Managing Resources

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Eight Pieces of Information to Provide When Assigning Work

One of the basic responsibilities of the project manager is to assign work to team members. However, some project managers are not always clear on the work to be done and the person that is responsible. This causes uncertainty in the team and can result in some activities running late.

In fact, if you have managed projects for a while, you have probably run into this situation. For example, you might ask a team member the status of a critical assignment and they may tell you that they did not realize that they were assigned to the activity.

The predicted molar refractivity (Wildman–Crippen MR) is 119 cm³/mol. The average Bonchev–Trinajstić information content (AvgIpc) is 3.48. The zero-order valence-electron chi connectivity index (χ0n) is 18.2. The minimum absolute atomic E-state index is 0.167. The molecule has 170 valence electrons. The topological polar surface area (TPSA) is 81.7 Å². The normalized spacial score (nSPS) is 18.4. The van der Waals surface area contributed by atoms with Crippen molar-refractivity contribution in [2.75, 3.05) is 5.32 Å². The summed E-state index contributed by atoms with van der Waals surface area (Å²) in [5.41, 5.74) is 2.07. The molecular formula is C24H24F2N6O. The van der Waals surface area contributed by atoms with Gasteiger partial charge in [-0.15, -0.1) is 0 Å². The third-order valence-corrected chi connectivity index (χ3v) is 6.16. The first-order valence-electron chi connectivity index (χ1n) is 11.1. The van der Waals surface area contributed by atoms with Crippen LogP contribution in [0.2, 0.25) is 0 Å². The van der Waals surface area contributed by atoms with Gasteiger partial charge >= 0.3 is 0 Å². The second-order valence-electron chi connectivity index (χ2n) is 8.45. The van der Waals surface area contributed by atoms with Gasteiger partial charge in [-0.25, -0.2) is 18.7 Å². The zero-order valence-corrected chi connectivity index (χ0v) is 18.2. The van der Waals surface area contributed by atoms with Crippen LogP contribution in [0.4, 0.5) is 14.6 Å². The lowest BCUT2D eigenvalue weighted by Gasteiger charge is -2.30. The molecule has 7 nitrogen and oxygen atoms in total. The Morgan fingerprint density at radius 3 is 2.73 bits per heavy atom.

A good way to test whether your directions and assignments are clear is to ask team members what they are responsible for completing in the next two weeks. This is not something you need to do with every team member every week. However, it can be valuable to ask once in a while, or when a critical activity is due, just to validate whether you are assigning activities clearly. If the team members know what is expected of them, chances are that you are effectively and clearly assigning the work. However, if team members give you different answers than you expect, it may mean that you need to work on being clearer and more precise.

When you assign work to team members, be clear about the following eight items:

Activity name. This comes from the schedule.

An explanation. Describe the work if necessary.

Start-date and end-date. The project manager needs to be clear on when the activity can start (probably immediately) and when the activity is due. If the team member cannot meet the deadline date, he needs to let the project manager know as soon as possible.